The Three Comings of Christ – An Advent Meditation

Girl holding a candle representing the anticipated light of Christ at advent

When Christmas Spills Into Advent

For a long time, I thought that advent was kind of pointless. Like hanging on to VHS tapes long after the rise of Netflix. Christ has already come, 2,000 years ago, so why do we pretend like he isn’t here?
Then I learnt about the three comings of Christ.

Christ has come, Christ is here, Christ is coming again.

In our highly consumerist culture, Christmas has tumbled into advent; consuming this contemplative time with Christmas music, tons of food and gingerbread latte’s.

We forget that advent is one of the two great fasting times of the Christian calendar. It is a time of great anticipation. A time of great promise.

I grew up in a highly evangelical culture, where every day is Easter. There was no space for doubt, no space for waiting, no space for weakness. 

We lived in the resurrection. More than conquerors in Christ. Then life kicked in and we had no words for the dark night of the soul. No language for doubt.

The liturgical year gives voice to the multitude of experiences that we face. It has language and space for ecstatic joy, deep sorrow, shining hope, and the pain of loss.

Thus, when Christmas tumbles into advent we are left again with no voice for that anticipation and waiting that we all must bear as followers of Christ.

Let us look at the three comings of Christ

Christ has come – the first coming of Christ

Just over 2,000 years ago, Jesus was born.

As Christians, we believe that Jesus is the Messiah promised to Israel.

Many years before Jesus’s birth, the Jewish people were exiled from their land; taken by the Babylonians.

Years later when the Babylonians were defeated by the Persians they could go home.

At the time of Jesus’s birth, the Jews were then living in a comparative exile. Although they lived in the land, they were being ruled over by the Romans.

They longed for the Messiah promised in the scriptures who would free them from their oppressors.

This is the anticipation into which Christ was born.

Even though we know that Christ's coming did not look like what was anticipated, we acknowledge the freedom that Christ brings

During the time of advent, we place our feet in their shoes.

We think of all those who live in oppression. Who are waiting for a time when they will be free.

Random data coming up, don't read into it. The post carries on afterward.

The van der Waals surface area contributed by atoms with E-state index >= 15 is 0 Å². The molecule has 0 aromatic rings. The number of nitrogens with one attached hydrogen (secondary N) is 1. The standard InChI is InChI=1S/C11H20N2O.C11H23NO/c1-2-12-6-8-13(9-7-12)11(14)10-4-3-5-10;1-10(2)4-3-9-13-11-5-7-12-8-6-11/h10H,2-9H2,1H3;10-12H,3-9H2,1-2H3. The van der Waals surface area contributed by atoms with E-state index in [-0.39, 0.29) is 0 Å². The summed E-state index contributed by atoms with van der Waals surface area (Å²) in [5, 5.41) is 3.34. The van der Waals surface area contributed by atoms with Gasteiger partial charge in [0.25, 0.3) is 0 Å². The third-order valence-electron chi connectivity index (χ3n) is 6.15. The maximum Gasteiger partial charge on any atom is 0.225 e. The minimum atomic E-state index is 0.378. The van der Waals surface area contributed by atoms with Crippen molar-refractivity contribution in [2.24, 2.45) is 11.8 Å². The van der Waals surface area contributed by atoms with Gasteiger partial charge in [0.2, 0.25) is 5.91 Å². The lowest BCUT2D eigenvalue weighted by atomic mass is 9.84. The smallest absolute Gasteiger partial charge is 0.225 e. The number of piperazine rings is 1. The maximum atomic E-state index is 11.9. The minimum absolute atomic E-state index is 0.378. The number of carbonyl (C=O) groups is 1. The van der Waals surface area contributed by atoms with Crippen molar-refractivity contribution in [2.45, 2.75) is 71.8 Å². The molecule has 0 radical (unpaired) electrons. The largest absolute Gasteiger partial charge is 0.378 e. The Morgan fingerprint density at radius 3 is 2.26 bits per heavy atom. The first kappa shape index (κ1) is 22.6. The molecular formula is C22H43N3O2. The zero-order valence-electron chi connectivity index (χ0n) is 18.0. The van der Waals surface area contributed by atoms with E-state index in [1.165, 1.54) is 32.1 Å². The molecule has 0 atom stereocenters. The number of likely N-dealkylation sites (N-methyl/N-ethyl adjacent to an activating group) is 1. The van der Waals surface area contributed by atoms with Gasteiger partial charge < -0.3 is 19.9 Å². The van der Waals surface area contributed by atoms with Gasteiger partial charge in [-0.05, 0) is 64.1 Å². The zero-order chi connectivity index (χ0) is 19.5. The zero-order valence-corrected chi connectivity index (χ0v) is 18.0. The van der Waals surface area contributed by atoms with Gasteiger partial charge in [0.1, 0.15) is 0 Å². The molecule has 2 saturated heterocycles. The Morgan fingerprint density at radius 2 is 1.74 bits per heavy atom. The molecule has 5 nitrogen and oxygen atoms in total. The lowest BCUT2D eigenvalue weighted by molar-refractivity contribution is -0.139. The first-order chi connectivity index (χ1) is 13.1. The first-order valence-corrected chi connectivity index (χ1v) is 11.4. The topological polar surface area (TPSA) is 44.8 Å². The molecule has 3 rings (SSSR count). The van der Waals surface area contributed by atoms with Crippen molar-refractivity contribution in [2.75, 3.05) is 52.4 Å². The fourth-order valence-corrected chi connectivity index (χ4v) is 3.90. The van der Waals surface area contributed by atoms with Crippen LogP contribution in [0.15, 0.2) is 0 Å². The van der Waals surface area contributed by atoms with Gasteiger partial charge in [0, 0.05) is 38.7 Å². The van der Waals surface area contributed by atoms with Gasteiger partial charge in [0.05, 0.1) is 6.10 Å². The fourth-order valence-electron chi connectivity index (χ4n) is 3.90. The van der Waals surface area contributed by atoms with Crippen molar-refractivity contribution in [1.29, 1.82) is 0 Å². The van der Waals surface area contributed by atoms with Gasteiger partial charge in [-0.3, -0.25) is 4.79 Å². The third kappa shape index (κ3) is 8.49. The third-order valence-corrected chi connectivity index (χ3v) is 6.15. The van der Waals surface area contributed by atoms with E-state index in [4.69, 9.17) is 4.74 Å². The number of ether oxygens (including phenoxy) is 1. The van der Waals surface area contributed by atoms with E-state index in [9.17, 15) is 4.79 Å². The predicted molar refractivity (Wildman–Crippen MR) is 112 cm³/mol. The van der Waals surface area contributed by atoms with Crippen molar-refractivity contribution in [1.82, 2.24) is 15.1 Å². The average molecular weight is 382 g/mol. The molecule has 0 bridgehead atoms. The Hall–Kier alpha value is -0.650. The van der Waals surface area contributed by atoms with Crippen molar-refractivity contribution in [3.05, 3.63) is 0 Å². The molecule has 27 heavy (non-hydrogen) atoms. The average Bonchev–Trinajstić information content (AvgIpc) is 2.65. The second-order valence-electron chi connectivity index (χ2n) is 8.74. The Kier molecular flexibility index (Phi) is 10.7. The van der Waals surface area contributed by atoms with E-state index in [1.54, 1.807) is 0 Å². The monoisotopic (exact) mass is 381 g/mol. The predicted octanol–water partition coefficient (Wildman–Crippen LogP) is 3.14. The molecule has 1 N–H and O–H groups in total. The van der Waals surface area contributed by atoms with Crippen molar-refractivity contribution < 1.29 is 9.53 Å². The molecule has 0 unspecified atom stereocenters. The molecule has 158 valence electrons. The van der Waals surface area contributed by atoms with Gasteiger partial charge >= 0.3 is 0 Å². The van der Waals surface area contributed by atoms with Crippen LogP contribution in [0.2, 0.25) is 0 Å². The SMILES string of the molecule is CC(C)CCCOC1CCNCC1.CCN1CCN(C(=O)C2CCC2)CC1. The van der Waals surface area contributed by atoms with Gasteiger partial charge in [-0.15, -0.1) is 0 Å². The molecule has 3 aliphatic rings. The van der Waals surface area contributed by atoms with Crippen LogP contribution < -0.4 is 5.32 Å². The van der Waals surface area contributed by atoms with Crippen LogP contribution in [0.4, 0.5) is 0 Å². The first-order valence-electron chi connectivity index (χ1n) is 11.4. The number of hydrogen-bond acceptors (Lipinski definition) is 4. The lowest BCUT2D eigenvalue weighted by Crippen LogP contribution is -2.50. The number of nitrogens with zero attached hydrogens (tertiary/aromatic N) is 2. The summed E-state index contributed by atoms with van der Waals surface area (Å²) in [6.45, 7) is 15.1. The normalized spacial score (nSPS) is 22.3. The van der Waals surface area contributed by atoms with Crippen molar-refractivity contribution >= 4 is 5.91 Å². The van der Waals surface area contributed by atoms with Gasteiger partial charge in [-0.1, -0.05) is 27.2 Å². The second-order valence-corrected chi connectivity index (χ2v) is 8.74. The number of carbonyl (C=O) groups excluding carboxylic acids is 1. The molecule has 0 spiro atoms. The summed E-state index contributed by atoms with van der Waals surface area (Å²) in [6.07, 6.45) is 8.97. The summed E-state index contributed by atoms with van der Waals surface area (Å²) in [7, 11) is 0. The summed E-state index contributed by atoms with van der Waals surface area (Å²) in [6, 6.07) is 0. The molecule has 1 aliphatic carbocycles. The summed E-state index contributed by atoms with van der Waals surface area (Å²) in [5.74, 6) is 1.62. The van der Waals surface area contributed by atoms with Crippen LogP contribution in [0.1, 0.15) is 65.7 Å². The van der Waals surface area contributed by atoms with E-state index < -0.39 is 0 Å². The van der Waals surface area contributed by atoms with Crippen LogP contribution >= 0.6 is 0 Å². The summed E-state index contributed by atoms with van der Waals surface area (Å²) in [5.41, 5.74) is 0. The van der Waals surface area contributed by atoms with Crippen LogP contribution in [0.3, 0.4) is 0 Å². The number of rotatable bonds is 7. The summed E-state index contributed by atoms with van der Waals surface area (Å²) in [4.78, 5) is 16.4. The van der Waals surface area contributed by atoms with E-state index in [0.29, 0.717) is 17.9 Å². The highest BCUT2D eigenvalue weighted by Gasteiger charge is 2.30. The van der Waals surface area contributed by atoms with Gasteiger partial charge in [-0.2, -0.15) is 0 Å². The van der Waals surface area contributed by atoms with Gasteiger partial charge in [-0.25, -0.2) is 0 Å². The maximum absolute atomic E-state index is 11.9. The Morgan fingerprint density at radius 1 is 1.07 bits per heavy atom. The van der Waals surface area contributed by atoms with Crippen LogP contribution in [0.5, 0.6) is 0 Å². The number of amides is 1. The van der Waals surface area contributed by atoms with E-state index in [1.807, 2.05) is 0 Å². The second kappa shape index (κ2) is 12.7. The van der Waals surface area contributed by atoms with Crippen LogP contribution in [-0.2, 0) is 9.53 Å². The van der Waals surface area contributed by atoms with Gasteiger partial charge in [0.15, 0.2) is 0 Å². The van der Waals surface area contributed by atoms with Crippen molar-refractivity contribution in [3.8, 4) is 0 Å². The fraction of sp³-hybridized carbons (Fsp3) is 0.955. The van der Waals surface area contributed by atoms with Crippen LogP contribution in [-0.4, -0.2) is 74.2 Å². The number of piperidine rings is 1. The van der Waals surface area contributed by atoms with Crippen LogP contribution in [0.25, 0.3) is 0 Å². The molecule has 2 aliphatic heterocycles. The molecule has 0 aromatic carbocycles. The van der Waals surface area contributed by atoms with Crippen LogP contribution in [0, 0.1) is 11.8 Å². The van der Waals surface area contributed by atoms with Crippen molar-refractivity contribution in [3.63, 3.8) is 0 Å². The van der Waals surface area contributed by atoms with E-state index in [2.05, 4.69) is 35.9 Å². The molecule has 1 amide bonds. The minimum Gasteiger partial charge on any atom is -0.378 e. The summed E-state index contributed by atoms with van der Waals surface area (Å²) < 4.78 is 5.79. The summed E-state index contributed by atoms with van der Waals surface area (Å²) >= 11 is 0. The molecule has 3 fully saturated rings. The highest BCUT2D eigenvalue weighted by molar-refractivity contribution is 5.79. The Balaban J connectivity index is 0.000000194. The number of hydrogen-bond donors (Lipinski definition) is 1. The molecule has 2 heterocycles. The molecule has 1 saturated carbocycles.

We think of all those who are suffering, waiting for a time when their sufferings will cease.

We also experience great hope, because we know that he came.

Christ is here – the second coming of Christ

The second coming of Christ is a deeply personal one.

We celebrate the moment that Christ came to dwell within us.

The time when Christ entered our hearts.

We think of others who have yet to feel the joy of knowing Christ.

We think not just of Christ as personal for us but acknowledge Christ within the whole body of the Church.

Christ is moving within our midst.

Christ died. Christ rose from the dead. And he lives in us.

Christ is coming again – the third coming of Christ

The third coming of Christ is the one we have yet to experience.

Let’s face it. The world is pretty messed up.

We turn on our news and see wars and famines, we are surrounded by death and destruction.

Even without the news, we acknowledge that the line between good and evil is one that exists within our very hearts.

Something in our world is fundamentally broken.

Scripture promises us that one day God will sort it all out.

It promises that one day nation will not make war with another nation.

It promises that one day every tear will be wiped from every eye.

It promises that death will be no more.

It promises that Christ will come again, and everything will be put right.

Conclusion

When Christmas spills into advent, it is easy for us to see advent only as the anticipation of the first coming of Christ; the baby Jesus.

We can forget about the very real anticipation of a broken world being made whole again.

At the winter solstice, the ancient people would gather on that shortest day of the year in the hopes that the days would not continue to get shorter.

They would hope that the sun would come back, rather than continue to show itself less and less, eventually leaving them in a perpetual darkness.

Equally, at advent, we acknowledge that the darkness is there. Something is wrong. Something is broken.

Yet we have hope.

We know that the light of the world has come, and shines in the darkness.

We know that the light of the world lives within us, and we ourselves are light bearers in a dark place.

We know that the light of the world will come again and that darkness will be banished.

We know that love wins.

The concept for this post comes from Joan Chittister’s amazing book ‘The liturgical Year’*, which I highly recommend.
Make Your Church An Eco-Church. Download Your Free Guide Today. Click Here.
* Please note that this is an affiliate link. I receive a small amount for the price of the book if you buy it.

Popular posts from this blog

How Body Prayer and Biology Enhance Our Prayer Life

What Proverbs and Ecclesiastes Have To Say About The Self Help Movement

Why You Should Read The Early Church Fathers (And How To Do It) [interview]